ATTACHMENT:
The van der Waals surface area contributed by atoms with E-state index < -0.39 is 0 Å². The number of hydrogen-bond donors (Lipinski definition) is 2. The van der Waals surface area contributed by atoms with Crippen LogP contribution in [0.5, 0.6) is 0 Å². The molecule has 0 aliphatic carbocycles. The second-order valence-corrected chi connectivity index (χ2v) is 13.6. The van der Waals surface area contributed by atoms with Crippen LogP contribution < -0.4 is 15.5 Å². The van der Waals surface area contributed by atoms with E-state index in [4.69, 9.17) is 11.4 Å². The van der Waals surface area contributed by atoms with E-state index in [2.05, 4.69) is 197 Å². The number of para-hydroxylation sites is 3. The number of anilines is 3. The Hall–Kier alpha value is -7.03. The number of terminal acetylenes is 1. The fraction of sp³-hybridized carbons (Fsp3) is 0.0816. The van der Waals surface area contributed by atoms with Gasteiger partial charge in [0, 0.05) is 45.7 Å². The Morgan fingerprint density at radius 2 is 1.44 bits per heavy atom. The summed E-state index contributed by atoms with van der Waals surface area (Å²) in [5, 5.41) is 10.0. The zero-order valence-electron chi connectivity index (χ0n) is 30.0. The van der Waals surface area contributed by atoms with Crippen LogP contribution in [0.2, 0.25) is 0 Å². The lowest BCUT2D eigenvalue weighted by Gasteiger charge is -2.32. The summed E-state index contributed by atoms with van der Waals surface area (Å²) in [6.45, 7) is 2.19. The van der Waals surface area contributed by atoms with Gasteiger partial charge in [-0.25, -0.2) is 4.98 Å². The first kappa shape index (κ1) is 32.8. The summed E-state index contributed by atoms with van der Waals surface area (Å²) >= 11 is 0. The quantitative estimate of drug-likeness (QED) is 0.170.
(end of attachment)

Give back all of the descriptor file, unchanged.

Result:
The van der Waals surface area contributed by atoms with E-state index < -0.39 is 0 Å². The number of hydrogen-bond donors (Lipinski definition) is 2. The van der Waals surface area contributed by atoms with Crippen LogP contribution in [0.5, 0.6) is 0 Å². The molecule has 0 aliphatic carbocycles. The second-order valence-corrected chi connectivity index (χ2v) is 13.6. The van der Waals surface area contributed by atoms with Crippen LogP contribution < -0.4 is 15.5 Å². The van der Waals surface area contributed by atoms with E-state index in [4.69, 9.17) is 11.4 Å². The van der Waals surface area contributed by atoms with E-state index in [2.05, 4.69) is 197 Å². The number of para-hydroxylation sites is 3. The number of anilines is 3. The Hall–Kier alpha value is -7.03. The number of terminal acetylenes is 1. The fraction of sp³-hybridized carbons (Fsp3) is 0.0816. The van der Waals surface area contributed by atoms with Gasteiger partial charge in [0, 0.05) is 45.7 Å². The Morgan fingerprint density at radius 2 is 1.44 bits per heavy atom. The summed E-state index contributed by atoms with van der Waals surface area (Å²) in [5, 5.41) is 10.0. The zero-order valence-electron chi connectivity index (χ0n) is 30.0. The van der Waals surface area contributed by atoms with Crippen LogP contribution in [0.2, 0.25) is 0 Å². The lowest BCUT2D eigenvalue weighted by Gasteiger charge is -2.32. The summed E-state index contributed by atoms with van der Waals surface area (Å²) in [6.45, 7) is 2.19. The van der Waals surface area contributed by atoms with Gasteiger partial charge in [-0.25, -0.2) is 4.98 Å². The first kappa shape index (κ1) is 32.8. The summed E-state index contributed by atoms with van der Waals surface area (Å²) >= 11 is 0. The quantitative estimate of drug-likeness (QED) is 0.170.